Today the TES published an article regarding Education Minister Agnew’s investment in Zen Educate. As the article notes Lord Agnew made his investment long before he became a Minister, declared it through all appropriate Government channels, all his shares are in a blind trust and Zen Educate has had no contact with him since he became Minister.

The real problem is the agencies that rip-off schools and the lack of transparency around their fees and charging structure — worth highlighting that three of these agencies are owned by TES Global. These agencies take hundreds of millions of pounds out of the education system that should be spent on children.

In comparison to traditional agencies, Zen Educate charges a transparent and low charge of £20 per school day. This is less than half of what a traditional agency charges. That leaves more money for schools and more money in teachers’ pockets, exactly as it should be.

Zen Educate was launched in early 2017. Since launch, Zen has provided over 12,000 days of supply teaching. We charge a flat fee of £20 per day compared to the more than £50-100 per day a traditional agency would charge. The average school working with Zen has seen savings of over £10K per year while also getting more choice, better reliability, and a more convenient service than with a traditional agency. By adopting Zen’s model, the education system stands to save over £200m per year.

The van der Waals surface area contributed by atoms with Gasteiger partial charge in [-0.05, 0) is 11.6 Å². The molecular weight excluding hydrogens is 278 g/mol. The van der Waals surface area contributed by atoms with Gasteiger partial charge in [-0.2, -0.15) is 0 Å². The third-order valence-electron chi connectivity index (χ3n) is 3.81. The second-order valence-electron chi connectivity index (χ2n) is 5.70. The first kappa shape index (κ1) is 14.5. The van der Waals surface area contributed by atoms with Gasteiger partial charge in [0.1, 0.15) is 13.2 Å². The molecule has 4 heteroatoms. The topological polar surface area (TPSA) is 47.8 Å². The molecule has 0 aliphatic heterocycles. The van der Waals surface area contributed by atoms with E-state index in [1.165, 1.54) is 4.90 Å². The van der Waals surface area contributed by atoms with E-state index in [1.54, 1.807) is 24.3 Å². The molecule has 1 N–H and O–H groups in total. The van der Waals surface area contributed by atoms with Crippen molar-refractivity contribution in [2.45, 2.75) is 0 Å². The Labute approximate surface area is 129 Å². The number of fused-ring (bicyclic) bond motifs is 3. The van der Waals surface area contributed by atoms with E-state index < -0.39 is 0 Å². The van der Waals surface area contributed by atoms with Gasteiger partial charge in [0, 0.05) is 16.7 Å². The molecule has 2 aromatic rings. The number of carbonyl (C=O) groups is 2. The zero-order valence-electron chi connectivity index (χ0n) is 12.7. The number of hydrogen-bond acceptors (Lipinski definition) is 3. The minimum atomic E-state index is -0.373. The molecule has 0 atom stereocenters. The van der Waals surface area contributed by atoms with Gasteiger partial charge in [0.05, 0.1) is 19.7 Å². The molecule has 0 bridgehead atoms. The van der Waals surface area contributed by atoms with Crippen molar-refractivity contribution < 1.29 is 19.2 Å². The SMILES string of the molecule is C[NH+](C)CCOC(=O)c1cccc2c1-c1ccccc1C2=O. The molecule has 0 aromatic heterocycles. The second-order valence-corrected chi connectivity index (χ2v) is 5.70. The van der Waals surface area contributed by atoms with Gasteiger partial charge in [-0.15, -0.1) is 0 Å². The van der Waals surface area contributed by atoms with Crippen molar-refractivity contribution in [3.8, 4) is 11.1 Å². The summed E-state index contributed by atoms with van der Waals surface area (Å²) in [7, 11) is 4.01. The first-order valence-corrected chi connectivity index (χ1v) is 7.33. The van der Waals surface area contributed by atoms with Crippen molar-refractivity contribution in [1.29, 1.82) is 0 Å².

We believe the Crown Commercial Service Framework Agreement is a good first step but more needs to be done to tackle the problem of rogue agencies. We are calling for all supply teaching agencies to publish their commission and charging structures.

Given the TES’s admirable commitment to transparency, they have a duty to disclose the commissions and other fees the three supply agencies they own charge schools.

Times are tight for schools. Losing hundreds of millions of pounds to supply agencies is simply not right. We need to shine a light on this problem. Transparency is the best disinfectant.


This article was published in response to the TES article about Lord Agnew’s investment.